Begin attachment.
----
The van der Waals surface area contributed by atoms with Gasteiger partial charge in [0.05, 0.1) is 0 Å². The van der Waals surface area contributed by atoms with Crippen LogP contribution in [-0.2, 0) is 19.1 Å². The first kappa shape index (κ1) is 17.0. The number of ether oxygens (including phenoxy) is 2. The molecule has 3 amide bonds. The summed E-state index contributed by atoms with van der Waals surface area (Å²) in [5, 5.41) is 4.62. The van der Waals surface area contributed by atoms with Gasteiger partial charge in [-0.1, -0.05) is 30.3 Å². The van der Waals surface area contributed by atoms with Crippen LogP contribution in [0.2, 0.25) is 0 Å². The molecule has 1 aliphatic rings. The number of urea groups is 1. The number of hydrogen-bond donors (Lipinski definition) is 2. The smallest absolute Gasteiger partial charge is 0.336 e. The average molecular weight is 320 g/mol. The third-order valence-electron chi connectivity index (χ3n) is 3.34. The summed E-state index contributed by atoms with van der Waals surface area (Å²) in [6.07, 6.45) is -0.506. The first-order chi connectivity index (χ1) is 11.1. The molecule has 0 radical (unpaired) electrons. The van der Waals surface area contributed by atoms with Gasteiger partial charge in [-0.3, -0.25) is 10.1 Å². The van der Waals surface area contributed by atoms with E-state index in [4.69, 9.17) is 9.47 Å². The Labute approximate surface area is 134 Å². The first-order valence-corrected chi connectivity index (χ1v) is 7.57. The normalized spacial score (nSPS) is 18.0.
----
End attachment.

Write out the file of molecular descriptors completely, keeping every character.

The van der Waals surface area contributed by atoms with Gasteiger partial charge in [0.05, 0.1) is 0 Å². The van der Waals surface area contributed by atoms with Crippen LogP contribution in [-0.2, 0) is 19.1 Å². The first kappa shape index (κ1) is 17.0. The number of ether oxygens (including phenoxy) is 2. The molecule has 3 amide bonds. The summed E-state index contributed by atoms with van der Waals surface area (Å²) in [5, 5.41) is 4.62. The van der Waals surface area contributed by atoms with Gasteiger partial charge in [-0.1, -0.05) is 30.3 Å². The van der Waals surface area contributed by atoms with Crippen LogP contribution in [0.2, 0.25) is 0 Å². The molecule has 1 aliphatic rings. The number of urea groups is 1. The number of hydrogen-bond donors (Lipinski definition) is 2. The smallest absolute Gasteiger partial charge is 0.336 e. The average molecular weight is 320 g/mol. The third-order valence-electron chi connectivity index (χ3n) is 3.34. The summed E-state index contributed by atoms with van der Waals surface area (Å²) in [6.07, 6.45) is -0.506. The first-order chi connectivity index (χ1) is 11.1. The molecule has 0 radical (unpaired) electrons. The van der Waals surface area contributed by atoms with Gasteiger partial charge in [-0.3, -0.25) is 10.1 Å². The van der Waals surface area contributed by atoms with E-state index in [4.69, 9.17) is 9.47 Å². The Labute approximate surface area is 134 Å². The first-order valence-corrected chi connectivity index (χ1v) is 7.57. The normalized spacial score (nSPS) is 18.0.